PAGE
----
December 12, 2013
Following reports on alleged links between provincial police forces and drug dealingMonday, October 14, 2013
Córdoba journalist denounces De la Sota’s gov’t for ‘lack of support’
Tomás Méndez, the journalist from the ADN news programme who revealed links between police forces and drug dealers in Córdoba province, yesterday denounced a “lack of institutional support” and pressures from different sectors.
Méndez said he was forced to cancel a march he planned to lead on Wednesday because “safety and security conditions were not fulfilled,” the journalist wrote on his Facebook page.
“We’re working with little institutional support, with a lot of pressure and even disoriented at times,” said the television anchor of the local programme aired in Channel 10 of the Radio and Television Services (SRT) at Córdoba’s National University (UNC).
FORCED to call it off
Méndez, who has also denounced the alleged links between local politicians and drug dealers, had organized a “non-partisan” protest under the slogan “Simplemente basta” (“Enough is enough”) that was scheduled to take place this Wednesday. However he decided to cancel it as he felt the “security conditions” were not present to hold the event.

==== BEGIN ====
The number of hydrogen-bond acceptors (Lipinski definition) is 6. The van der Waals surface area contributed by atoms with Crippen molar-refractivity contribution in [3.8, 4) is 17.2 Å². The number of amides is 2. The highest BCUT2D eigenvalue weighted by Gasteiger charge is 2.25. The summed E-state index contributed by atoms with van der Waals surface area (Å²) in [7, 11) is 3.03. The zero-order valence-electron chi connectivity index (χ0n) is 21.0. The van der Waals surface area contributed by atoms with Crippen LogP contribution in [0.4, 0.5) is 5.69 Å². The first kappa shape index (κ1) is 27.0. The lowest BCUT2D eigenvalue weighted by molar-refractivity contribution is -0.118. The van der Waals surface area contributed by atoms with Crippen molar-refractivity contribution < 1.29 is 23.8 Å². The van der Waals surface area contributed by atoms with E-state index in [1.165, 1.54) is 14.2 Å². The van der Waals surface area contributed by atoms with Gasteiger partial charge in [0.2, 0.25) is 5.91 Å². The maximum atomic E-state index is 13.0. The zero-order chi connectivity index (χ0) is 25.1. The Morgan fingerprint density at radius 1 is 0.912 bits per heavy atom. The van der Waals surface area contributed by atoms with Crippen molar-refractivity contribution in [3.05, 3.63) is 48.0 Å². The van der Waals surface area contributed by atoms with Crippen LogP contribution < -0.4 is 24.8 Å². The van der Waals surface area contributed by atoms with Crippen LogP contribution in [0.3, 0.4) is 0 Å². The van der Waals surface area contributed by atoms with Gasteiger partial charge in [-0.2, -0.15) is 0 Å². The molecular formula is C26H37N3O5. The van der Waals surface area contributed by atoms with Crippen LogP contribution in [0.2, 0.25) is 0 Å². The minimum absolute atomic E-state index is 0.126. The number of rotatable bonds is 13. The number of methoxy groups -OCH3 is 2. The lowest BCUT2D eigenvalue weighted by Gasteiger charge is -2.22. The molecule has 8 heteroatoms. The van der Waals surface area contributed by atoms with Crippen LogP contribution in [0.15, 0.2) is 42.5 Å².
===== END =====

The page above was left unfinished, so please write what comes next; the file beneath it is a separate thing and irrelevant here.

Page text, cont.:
“I hope you understand this setback, but I don’t want to put anyone’s life at risk” the journalist told his followers. “There are one thousand ways to make trouble and we will not risk what we’ve broadcast so far.”
Last week, the FOPEA nationwide association of journalists expressed its concern over the threats received by the SRT journalist and demanded “provincial and judicial authorities” to guarantee Méndez’s “safety and freedom to work.”
Weeks ago, a lawyer called Méndez and told him details of a meeting that took place in the Córdoba City neighbourhood of Villa El Li-bertador. During that meeting, several people allegedly discussed details of drug and firearm “businesses” and one of the individuals present talked about “300 grand to bring this nut down,” in alleged reference to Méndez.
The journalist told his story to the courts and has been under custody ever since, following a request by federal prosecutor Enrique Senestrari.
Senestrari is in charge of the investigation of the Córdoba police drug scandal — an issue well known by Méndez, who has repeatedly reported on the issue.
So far, nine people have been charged, including five officers of the provincial Drugs Unit. The scandal has reached the provincial government of José Manuel de la Sota, who accepted the resignation of Security Minister Alejandro Paredes and Police Chief Ramón Frías.
— Herald staff with Télam